Thursday, 6 September 2007

Socialist Party National Trade Union Meeting


Being a member of Stoke Socialist Party, last Saturday I attended the above event at Conway Hall in London that attracted a good turnout from comrades from a wide range of unions. Bill Mullins, the Socialist Party’s Industrial Organiser, opened the meeting with some comments on the current state of the UK economy. Bill painted a picture of rising profits but a slowdown in the growth of wages, especially in the public sector, in respect of which he posed the question - what price a united struggle?. Bill added that it looked that the PCS were isolated until the recent massive show of loyalty by the POA, although he also praised the fighting spirit of the RMT. There followed a series of contributions from the floor, and I cannot list them all here, so I shall briefly mention some that particularly caught my attention.

A comrade from the Visteon car plant in Swansea reported that ‘for every two steps that management are able to go forward, we make them take a step back’ which struck me as a realistic assessment of the defensive but never more necessary nature of trade unionism in this country at the moment. A comrade from the CWU in Stoke recounted some horror stories about the use of agency staff in the Royal Mail, including tales of undelivered mail being left in bags in the street! Another from Unison in Huddersfield reported on various local struggles, and that an attempt to close three workplace nurseries was defeated after activists organised 2 demonstrations, 3 lobbies and a petition of 6000 names. A comrade from the NUT complained of a leadership that ‘talks a good fight but does not deliver’ and another from the RMT complained that there was ‘very little political culture in the union’. An activist from Unite reported that he had ‘more chance of contacting the dead than his regional industrial organiser’. A contributor from Scotland stated that the National Shop Stewards Network was a ‘chance to bring workers in Scotland back to politics’. A comrade from the PCS said that it was important to take a clear position as to what organising means and to the party’s view on organising. An activist from Unison in Salford reported that the Manchester Unity Stewards group was reaching out to people in the PCS, NUT and CWU and were hoping to link into the regional Shop Stewards Network. A comrade from the PCS in Wales said that the biggest problem was ‘the bureaucracy in post’.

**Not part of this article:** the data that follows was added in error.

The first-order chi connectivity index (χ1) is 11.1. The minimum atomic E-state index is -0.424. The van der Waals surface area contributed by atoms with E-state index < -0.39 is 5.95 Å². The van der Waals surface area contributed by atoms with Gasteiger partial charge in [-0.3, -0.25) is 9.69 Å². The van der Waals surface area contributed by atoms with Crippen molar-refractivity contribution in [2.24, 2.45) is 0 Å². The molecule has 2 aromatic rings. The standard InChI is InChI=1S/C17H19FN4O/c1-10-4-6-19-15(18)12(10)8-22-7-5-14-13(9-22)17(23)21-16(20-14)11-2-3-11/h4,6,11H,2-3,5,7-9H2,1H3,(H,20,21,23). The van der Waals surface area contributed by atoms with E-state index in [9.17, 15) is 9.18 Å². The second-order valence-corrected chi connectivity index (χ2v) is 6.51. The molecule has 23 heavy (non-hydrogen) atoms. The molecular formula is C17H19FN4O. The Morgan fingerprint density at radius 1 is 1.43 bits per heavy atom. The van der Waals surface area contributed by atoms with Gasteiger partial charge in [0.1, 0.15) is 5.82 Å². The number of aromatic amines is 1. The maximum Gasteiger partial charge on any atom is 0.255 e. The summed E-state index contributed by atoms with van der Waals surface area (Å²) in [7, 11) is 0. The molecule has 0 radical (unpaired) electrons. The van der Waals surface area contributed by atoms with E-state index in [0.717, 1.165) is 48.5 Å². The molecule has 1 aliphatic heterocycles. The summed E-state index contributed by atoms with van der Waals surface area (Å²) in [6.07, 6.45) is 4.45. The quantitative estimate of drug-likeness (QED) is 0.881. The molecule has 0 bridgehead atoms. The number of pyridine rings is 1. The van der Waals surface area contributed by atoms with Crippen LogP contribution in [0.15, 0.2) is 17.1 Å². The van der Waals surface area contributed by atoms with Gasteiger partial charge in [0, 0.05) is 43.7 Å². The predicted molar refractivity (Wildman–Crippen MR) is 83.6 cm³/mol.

We then took a break for lunch and on our return Bill Mullins spoke a little about anti-union laws and (if my memory serves me correct) suggested that recent events in the POA dispute showed that the law is not as effective as is sometimes feared. Bill also warned that the provisions in the so-called Trade Union Freedom Bill are very limited. He also highlighted the recent successes of sacked strikers at Belfast Airport through Employment Tribunals.Jane James then spoke of the role of the Party in the unions after stressing the importance of both youth work and union work. She described workplace disputes as ‘natural territory’. She highlighted the Party’s achievement in getting 22 comrades elected onto union executives (including 11 in the PCS). The discussions then moved back to the floor. A comrade from Unite stated ‘if we do not organise, the trade union movement will die’. Another from USDAW warned that ‘bureaucrats will pull back from organising if they feel that new reps are threatening their position’.Keith Dickinson made the final contribution when he stressed the need for comrades not to lose sight of the importance of keeping engaged with your local Party branch.


All in all, I enjoyed this meeting. Possibly, for me, discussions on strategy came a bit late in the day, but I realise there is only so much you can fit into five hours. It is good to hear comrades talking about the struggles at their workplaces, and maybe this could provide a basis for more focused discussions on strategy later. If I have made any major errors or omissions, it is down to sloppy note-taking or the occasional need to go outside for a cigarette, and I apologise.